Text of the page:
Ok, Ok, I guess I need to clear a few things up for those of you that have never been to the Whoa Nellie Deli. This is a deli for sure, but it’s more like a gathering spot, with a strong history. We’ve stopped there many times to get gas, and grab something to eat. It seems inevitable that because it’s located on Hwy 120 & 395, just outside of Yosemite’s E Gate, this deli would be a little bit different. And it is.
They often have live music in the summer, and the kitchen makes these fish tacos which are truly something that many people drive for hundreds of miles to enjoy. (hmmm, I made that up. I’m not sure if anyone has traveled this far for Tacos, but it’s plausible, right?). In any case, this place is an institution, and on my last run through Yosemite for what is likely to be a number of years, I needed my fish taco fix.
California’s official ghost town
You might think that when a town has the designation of California’s official Ghost Town, that it is a kitschy tourist trap, full of western reenactments, and “pioneer days” celebrations. That’s not the case with Bodie. Bodie was an active mining town until about 1920, and then one day, there wasn’t enough mining to make money, so everyone just left. When they left, they left all of the buildings intact, and the general store even has items in the windows, with the price tags still on them.
The video below shows how I entered Bodie State Park. The road to the park is about 1 mile of tar, followed by about 12-15 miles of rough, corrugated dirt road. There is a warning sign that tells all drivers that the road could take them as long as 50 minutes, and they should plan accordingly. This road is called Cottonwood Canyon Road, which is located off of route 167.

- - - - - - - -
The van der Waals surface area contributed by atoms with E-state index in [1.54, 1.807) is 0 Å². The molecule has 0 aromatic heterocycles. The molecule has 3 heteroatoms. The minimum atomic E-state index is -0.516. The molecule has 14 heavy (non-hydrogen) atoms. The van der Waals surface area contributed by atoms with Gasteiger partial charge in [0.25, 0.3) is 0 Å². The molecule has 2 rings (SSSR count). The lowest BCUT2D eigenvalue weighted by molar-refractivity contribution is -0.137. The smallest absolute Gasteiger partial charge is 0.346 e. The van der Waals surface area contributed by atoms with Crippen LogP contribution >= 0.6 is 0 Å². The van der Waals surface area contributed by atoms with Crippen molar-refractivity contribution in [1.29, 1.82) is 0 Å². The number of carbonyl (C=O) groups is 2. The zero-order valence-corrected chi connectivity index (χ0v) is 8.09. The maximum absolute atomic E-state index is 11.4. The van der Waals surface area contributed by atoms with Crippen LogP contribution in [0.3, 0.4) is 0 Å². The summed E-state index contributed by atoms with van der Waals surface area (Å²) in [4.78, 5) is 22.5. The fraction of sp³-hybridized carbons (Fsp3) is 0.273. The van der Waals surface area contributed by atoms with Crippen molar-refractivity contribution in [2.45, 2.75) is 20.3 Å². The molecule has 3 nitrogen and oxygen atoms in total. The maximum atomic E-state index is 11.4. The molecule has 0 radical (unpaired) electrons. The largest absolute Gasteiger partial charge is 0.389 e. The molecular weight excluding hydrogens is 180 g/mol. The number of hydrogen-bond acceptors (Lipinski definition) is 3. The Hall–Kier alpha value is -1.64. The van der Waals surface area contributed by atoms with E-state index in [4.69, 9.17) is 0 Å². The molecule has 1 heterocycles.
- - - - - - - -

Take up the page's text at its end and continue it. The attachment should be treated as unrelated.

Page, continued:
Driving this road on a BMW GSA is pleasure, and I was at speeds between about 15 – 40 mph, slowing down only when gravel or turns indicated that I should tread lightly. The video shows Bodie in the distance, clearly visible beyond the Ranger Station, and firmly planted on the hillside that Bodie rests on. Enjoy the short video.
I’ve created 2 slide shows to show you what Bodie looks like. There is a slideshow for the buildings, and another that contains pictures of the machines of Bodie. Enjoy.
NOTE: Due to bandwidth limitations at the hotel in Bridgeport, and also in Pahrump, I’ve been unable to create the galleries. This will come later, perhaps tomorrow.
Bodie – A movie filmed here
While at Bodie I learned of a Hollywood movie that had been filmed in Bodie in 1929. More than three weeks after I originally visited Bodie, I’ve added this section to the post to allow you all to see the movie that was filmed in Bodie, in 1929. Enjoy
Bodie Buildings – Picture Gallery
Bodie Machines – Picture Gallery
I’ve already talked about the road into Bodie, but when I left Bodie, I took another route out, which starts with about 3 miles of unpaved road, followed by about 10 miles of tarred road. Most people travel to and from Bodie on this road, but not me….
A long day, with a late start
By the time I got to the Redwood hotel I was exhausted. I still needed to find some dinner, and work on the Blog. I ended up going to bed around 10PM.
Tomorrow – Death Valley
Tomorrow morning, I’ll make my way South, and drive through Death Valley. I’m going to need to manage my fluid intake, and ensure that I stay as cool as possible. But, I’ve got some pretty cool, high-tech gear that should help. More on that tomorrow…